WASHINGTON: The Federal Communications Commission is freezing applications for new digital low-power and TV translator stations in anticipation of repacking TV channels for a national broadband network. The freeze includes major changes to existing facilities in rural areas, and is effective immediately.
The commission suspended non-rural LPTV and translator apps indefinitely in June. It’s doing so as it prepares to propose the reallocation of 120 MHz of broadcast TV spectrum for wireless broadband, “and also to consider methodologies for repacking full-power television channels to increase the efficiency of channel use.”
“To permit the commission to evaluate its reallocation and repacking proposals and their impact on future licensing of low power television facilities, the Media Bureau deems it appropriate to freeze the acceptance of additional applications for new digital LPTV and TV translator facilities, as well as applications for major changes to existing analog and digital LPTV and TV translator facilities, in rural areas,” the Bureau’s notice stated.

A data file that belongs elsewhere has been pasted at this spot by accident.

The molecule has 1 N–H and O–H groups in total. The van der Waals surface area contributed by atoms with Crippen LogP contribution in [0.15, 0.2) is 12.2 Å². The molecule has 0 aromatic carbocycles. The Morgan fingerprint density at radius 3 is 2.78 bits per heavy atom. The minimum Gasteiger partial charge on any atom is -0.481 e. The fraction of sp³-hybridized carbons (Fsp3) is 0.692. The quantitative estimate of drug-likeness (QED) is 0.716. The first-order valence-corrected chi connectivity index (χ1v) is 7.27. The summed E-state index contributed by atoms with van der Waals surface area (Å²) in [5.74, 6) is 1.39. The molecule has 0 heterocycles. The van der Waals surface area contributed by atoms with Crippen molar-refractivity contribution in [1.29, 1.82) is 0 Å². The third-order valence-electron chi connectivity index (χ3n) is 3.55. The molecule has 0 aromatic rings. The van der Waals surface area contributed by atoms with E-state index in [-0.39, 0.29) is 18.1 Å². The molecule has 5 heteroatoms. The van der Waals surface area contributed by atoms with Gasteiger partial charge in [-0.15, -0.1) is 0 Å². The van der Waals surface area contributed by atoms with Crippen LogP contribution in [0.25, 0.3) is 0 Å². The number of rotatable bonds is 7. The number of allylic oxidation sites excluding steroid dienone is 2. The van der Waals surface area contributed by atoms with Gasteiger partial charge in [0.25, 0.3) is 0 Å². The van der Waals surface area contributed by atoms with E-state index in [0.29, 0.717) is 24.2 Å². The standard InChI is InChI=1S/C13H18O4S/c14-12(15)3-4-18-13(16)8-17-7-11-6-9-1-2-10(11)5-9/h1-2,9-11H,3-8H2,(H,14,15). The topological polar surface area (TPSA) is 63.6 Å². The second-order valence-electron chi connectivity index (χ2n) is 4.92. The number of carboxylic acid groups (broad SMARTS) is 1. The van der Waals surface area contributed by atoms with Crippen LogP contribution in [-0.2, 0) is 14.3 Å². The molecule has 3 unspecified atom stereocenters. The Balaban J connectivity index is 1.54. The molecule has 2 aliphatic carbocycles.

The FCC opened an application window Aug. 25, allowing sufficient time for anyone interested in building a rural LPTV or translator station, it said. After rules are established for the National Broadband Plan, the Media Bureau will consider accepting new facility applications once again. Applications by existing stations for flash cutting and digital companion channels are still being accepted. Displacement applications where full-power station interference is demonstrated, and for operations in Chs. 52 through 69 will also continue to be accepted.
LPTVs and translators are not yet subject to a digital transition deadline. The FCC last month proposed to set one in mid-2012.
-- Deborah D. McAdams
Oct. 5, 2010: “Feds Disperse $35 Million for LPTV Digital Transition”
The federal government has distributed $35 million for transitioning low-power TV stations and translators to digital technology. A total of $44 million was allocated in May, 2009, for helping LPTV and translator stations upgrade their operations.
Sept. 20, 2010: “FCC Tees Up LPTVs for Digital Transition”
The ruling would affect more than 2,450 low-power TV stations, 520 Class A stations (LPTVs with interference protection), and around 4,500 licensed translators serving mostly rural areas.
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